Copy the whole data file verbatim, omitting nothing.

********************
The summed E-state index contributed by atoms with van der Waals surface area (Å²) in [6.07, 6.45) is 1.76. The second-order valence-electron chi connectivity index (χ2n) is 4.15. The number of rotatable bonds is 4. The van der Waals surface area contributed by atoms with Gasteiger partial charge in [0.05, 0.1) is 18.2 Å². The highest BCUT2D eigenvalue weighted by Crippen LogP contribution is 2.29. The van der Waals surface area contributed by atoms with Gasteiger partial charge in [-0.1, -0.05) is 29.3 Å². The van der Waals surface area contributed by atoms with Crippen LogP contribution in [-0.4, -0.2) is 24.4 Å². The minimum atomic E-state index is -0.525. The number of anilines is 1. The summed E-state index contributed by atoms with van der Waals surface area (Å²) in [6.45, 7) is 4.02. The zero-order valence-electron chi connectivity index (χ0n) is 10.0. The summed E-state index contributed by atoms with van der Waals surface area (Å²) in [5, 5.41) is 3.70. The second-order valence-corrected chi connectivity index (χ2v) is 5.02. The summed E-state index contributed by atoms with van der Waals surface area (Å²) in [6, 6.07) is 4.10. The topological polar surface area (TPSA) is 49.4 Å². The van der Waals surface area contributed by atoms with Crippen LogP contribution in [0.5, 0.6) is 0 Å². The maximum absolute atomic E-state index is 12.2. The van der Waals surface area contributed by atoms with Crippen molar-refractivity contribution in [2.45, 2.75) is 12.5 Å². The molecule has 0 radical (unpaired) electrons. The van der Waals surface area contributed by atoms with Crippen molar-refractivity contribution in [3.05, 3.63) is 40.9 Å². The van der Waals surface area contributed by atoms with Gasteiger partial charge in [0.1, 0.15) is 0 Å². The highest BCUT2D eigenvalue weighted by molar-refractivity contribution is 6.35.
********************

The summed E-state index contributed by atoms with van der Waals surface area (Å²) in [6.07, 6.45) is 1.76. The second-order valence-electron chi connectivity index (χ2n) is 4.15. The number of rotatable bonds is 4. The van der Waals surface area contributed by atoms with Gasteiger partial charge in [0.05, 0.1) is 18.2 Å². The highest BCUT2D eigenvalue weighted by Crippen LogP contribution is 2.29. The van der Waals surface area contributed by atoms with Gasteiger partial charge in [-0.1, -0.05) is 29.3 Å². The van der Waals surface area contributed by atoms with Crippen LogP contribution in [-0.4, -0.2) is 24.4 Å². The minimum atomic E-state index is -0.525. The number of anilines is 1. The summed E-state index contributed by atoms with van der Waals surface area (Å²) in [6.45, 7) is 4.02. The zero-order valence-electron chi connectivity index (χ0n) is 10.0. The summed E-state index contributed by atoms with van der Waals surface area (Å²) in [5, 5.41) is 3.70. The second-order valence-corrected chi connectivity index (χ2v) is 5.02. The summed E-state index contributed by atoms with van der Waals surface area (Å²) in [6, 6.07) is 4.10. The topological polar surface area (TPSA) is 49.4 Å². The van der Waals surface area contributed by atoms with Crippen LogP contribution in [0.5, 0.6) is 0 Å². The maximum absolute atomic E-state index is 12.2. The van der Waals surface area contributed by atoms with Crippen molar-refractivity contribution in [2.45, 2.75) is 12.5 Å². The molecule has 0 radical (unpaired) electrons. The van der Waals surface area contributed by atoms with Crippen molar-refractivity contribution in [3.05, 3.63) is 40.9 Å². The van der Waals surface area contributed by atoms with Gasteiger partial charge in [0.1, 0.15) is 0 Å². The highest BCUT2D eigenvalue weighted by molar-refractivity contribution is 6.35.